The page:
UPDATE 9:00 P.M. — Unofficial results for the Springfield marijuana sales tax are in. The measure passed with 69.82% of voters saying yes and 30.18% of voters saying no.
Greene County Clerk Shane Schoeller says turnout today was low, with approximately 4-5% of voters going to the polls.
“A lot of times when you have an issue on the ballot, your turnout’s going to be dependent upon the advocacy,” Schoeller said. “And so I haven’t seen a lot of advocacy either way on this issue, and that can also impact turnout.”
A local dispensary said they fear additional taxes will cause customers to buy marijuana illegally.
“We’re always fighting the black market, and that’s, that’s always an issue for us,” said Dan Ambrosino of Terrabis Dispensary.
SPRINGFIELD, Mo. — The only issue brought to voters on the August ballot is an additional three percent sales tax on recreational marijuana purchases. If approved, the funding would go towards what Councilman Craig Hosmer is calling chronic problems in the city.
“It would go to law enforcement, first responders, but would also be used for alcohol and drug treatment,” Hosmer said. “It also would be used for mental health services and it will also be used for homelessness.”
Several other cities and counties have passed the additional sales tax already, including Ozark and Christian County.
“100 municipalities in the state of Missouri put it on the ballot in April,” Hosmer said. “Saint Louis, Kansas City, Columbia, Joplin, a number of municipalities, a number of counties did it. They are already receiving those funds to use for, you know, mental health services, law enforcement services, housing, and homelessness.”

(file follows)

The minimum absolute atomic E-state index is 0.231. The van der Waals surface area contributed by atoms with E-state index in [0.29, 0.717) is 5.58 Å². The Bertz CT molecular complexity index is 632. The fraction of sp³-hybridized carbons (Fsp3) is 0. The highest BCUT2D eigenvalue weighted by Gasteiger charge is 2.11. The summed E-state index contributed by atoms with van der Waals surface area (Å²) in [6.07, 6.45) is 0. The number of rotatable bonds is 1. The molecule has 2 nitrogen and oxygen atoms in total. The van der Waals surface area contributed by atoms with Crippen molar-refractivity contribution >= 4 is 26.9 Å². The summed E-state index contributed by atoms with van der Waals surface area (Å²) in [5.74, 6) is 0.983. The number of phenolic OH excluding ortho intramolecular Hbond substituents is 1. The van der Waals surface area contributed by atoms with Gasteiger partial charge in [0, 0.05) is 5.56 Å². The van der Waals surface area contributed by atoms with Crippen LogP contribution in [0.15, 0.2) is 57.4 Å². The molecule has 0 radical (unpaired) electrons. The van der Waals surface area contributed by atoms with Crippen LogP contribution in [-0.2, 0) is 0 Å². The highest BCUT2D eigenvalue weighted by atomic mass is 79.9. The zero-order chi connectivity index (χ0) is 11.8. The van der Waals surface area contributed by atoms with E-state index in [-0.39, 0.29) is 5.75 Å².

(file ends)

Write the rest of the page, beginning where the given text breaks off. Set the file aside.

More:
Some councilmen agreed the measure should have been on the ballot in April, but Springfield city council ultimately decided to put the measure on the August ballot.
“We should have gotten it on the ballot earlier, but we felt that [there] was other conflicts with the school initiative,” Councilman Abe McGull said. “The school board had their initiatives. A lot of other candidates were running for office. So I wish we could have put it on that ballot, but we didn’t.”
The decision to put the question on the ballot in August was a costly one.
“We are having to eat the cost of $250,000 for this single issue election,” McGull said. “It generally costs them about $250,000, and that cost is split between the different initiatives that are put on the ballot.”
Both McGull and Hosmer think the measure should have been put on the ballot earlier. Both councilmen also have differing views when it comes to whether the measure will pass.
“Unfortunately, turnout will be very low,” McGull said. “But I think from the pulse of the community, I’ve talked to several people and I have every anticipation or every that this will pass.”
“It’s one of those issues that you don’t know,” Hosmer said. “There’s not been an organized effort against it, but there’s not really been an organized effort in support of it either. Sometimes people don’t really understand an issue or don’t come out and vote and that’s the thing I’m concerned about. I think it would’ve been a much better turnout in April, and I think it could have been more easily passed and also less costly.”
Recreational marijuana sales have brought in over one billion dollars in revenue for the state. Hosmer said in Springfield, sales have generated just under $2 million for the city.
Hosmer said Greene County could also decide to ask voters to impose another three percent tax on marijuana sales in the future.